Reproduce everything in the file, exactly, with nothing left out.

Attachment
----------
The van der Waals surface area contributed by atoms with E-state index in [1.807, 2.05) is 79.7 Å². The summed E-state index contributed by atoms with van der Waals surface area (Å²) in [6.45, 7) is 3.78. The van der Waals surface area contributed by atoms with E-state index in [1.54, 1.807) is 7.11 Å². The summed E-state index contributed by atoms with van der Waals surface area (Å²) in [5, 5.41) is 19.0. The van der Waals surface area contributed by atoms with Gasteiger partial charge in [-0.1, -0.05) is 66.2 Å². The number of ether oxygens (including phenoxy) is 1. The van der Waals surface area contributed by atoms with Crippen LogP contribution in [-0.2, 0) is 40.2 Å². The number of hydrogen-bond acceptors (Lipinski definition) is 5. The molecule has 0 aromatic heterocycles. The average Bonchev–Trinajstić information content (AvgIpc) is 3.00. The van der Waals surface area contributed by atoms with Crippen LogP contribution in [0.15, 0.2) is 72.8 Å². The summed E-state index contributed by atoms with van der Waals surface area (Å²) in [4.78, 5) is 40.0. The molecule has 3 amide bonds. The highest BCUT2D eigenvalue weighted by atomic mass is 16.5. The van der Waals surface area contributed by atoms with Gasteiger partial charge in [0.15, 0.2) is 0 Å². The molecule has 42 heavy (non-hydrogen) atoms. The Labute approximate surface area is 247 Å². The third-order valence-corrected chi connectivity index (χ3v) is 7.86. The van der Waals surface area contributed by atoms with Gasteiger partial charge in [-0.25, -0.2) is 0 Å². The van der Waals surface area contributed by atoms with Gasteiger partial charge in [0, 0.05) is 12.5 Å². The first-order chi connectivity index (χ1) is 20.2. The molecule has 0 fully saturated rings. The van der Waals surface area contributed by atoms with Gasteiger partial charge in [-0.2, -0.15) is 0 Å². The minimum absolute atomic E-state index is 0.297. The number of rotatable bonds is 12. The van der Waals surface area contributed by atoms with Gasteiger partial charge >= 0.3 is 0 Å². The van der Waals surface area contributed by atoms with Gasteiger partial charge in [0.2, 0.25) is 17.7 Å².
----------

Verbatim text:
The van der Waals surface area contributed by atoms with E-state index in [1.807, 2.05) is 79.7 Å². The summed E-state index contributed by atoms with van der Waals surface area (Å²) in [6.45, 7) is 3.78. The van der Waals surface area contributed by atoms with E-state index in [1.54, 1.807) is 7.11 Å². The summed E-state index contributed by atoms with van der Waals surface area (Å²) in [5, 5.41) is 19.0. The van der Waals surface area contributed by atoms with Gasteiger partial charge in [-0.1, -0.05) is 66.2 Å². The number of ether oxygens (including phenoxy) is 1. The van der Waals surface area contributed by atoms with Crippen LogP contribution in [-0.2, 0) is 40.2 Å². The number of hydrogen-bond acceptors (Lipinski definition) is 5. The molecule has 0 aromatic heterocycles. The average Bonchev–Trinajstić information content (AvgIpc) is 3.00. The van der Waals surface area contributed by atoms with Crippen LogP contribution in [0.15, 0.2) is 72.8 Å². The summed E-state index contributed by atoms with van der Waals surface area (Å²) in [4.78, 5) is 40.0. The molecule has 3 amide bonds. The highest BCUT2D eigenvalue weighted by atomic mass is 16.5. The van der Waals surface area contributed by atoms with Gasteiger partial charge in [0.15, 0.2) is 0 Å². The molecule has 42 heavy (non-hydrogen) atoms. The Labute approximate surface area is 247 Å². The third-order valence-corrected chi connectivity index (χ3v) is 7.86. The van der Waals surface area contributed by atoms with Gasteiger partial charge in [-0.25, -0.2) is 0 Å². The van der Waals surface area contributed by atoms with Gasteiger partial charge in [0, 0.05) is 12.5 Å². The first-order chi connectivity index (χ1) is 20.2. The molecule has 0 fully saturated rings. The van der Waals surface area contributed by atoms with Gasteiger partial charge in [-0.2, -0.15) is 0 Å². The minimum absolute atomic E-state index is 0.297. The number of rotatable bonds is 12. The van der Waals surface area contributed by atoms with Gasteiger partial charge >= 0.3 is 0 Å². The van der Waals surface area contributed by atoms with Gasteiger partial charge in [0.2, 0.25) is 17.7 Å².